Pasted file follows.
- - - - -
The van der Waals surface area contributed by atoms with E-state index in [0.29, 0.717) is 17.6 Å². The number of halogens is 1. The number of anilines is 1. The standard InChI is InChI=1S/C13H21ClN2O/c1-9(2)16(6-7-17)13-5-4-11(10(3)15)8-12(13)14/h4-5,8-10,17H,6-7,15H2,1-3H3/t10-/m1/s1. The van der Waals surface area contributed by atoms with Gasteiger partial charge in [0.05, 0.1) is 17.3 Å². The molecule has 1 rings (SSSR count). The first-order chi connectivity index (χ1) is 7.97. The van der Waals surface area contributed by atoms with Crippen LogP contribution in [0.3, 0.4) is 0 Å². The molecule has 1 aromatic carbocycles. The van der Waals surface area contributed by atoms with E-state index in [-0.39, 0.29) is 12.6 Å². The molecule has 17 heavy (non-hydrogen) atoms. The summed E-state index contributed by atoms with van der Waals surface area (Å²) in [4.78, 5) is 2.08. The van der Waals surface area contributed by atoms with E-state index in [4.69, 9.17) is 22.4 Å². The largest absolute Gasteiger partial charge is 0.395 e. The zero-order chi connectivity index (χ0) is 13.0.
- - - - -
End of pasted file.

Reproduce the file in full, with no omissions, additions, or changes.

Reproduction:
The van der Waals surface area contributed by atoms with E-state index in [0.29, 0.717) is 17.6 Å². The number of halogens is 1. The number of anilines is 1. The standard InChI is InChI=1S/C13H21ClN2O/c1-9(2)16(6-7-17)13-5-4-11(10(3)15)8-12(13)14/h4-5,8-10,17H,6-7,15H2,1-3H3/t10-/m1/s1. The van der Waals surface area contributed by atoms with Gasteiger partial charge in [0.05, 0.1) is 17.3 Å². The molecule has 1 rings (SSSR count). The first-order chi connectivity index (χ1) is 7.97. The van der Waals surface area contributed by atoms with Crippen LogP contribution in [0.3, 0.4) is 0 Å². The molecule has 1 aromatic carbocycles. The van der Waals surface area contributed by atoms with E-state index in [-0.39, 0.29) is 12.6 Å². The molecule has 17 heavy (non-hydrogen) atoms. The summed E-state index contributed by atoms with van der Waals surface area (Å²) in [4.78, 5) is 2.08. The van der Waals surface area contributed by atoms with E-state index in [4.69, 9.17) is 22.4 Å². The largest absolute Gasteiger partial charge is 0.395 e. The zero-order chi connectivity index (χ0) is 13.0.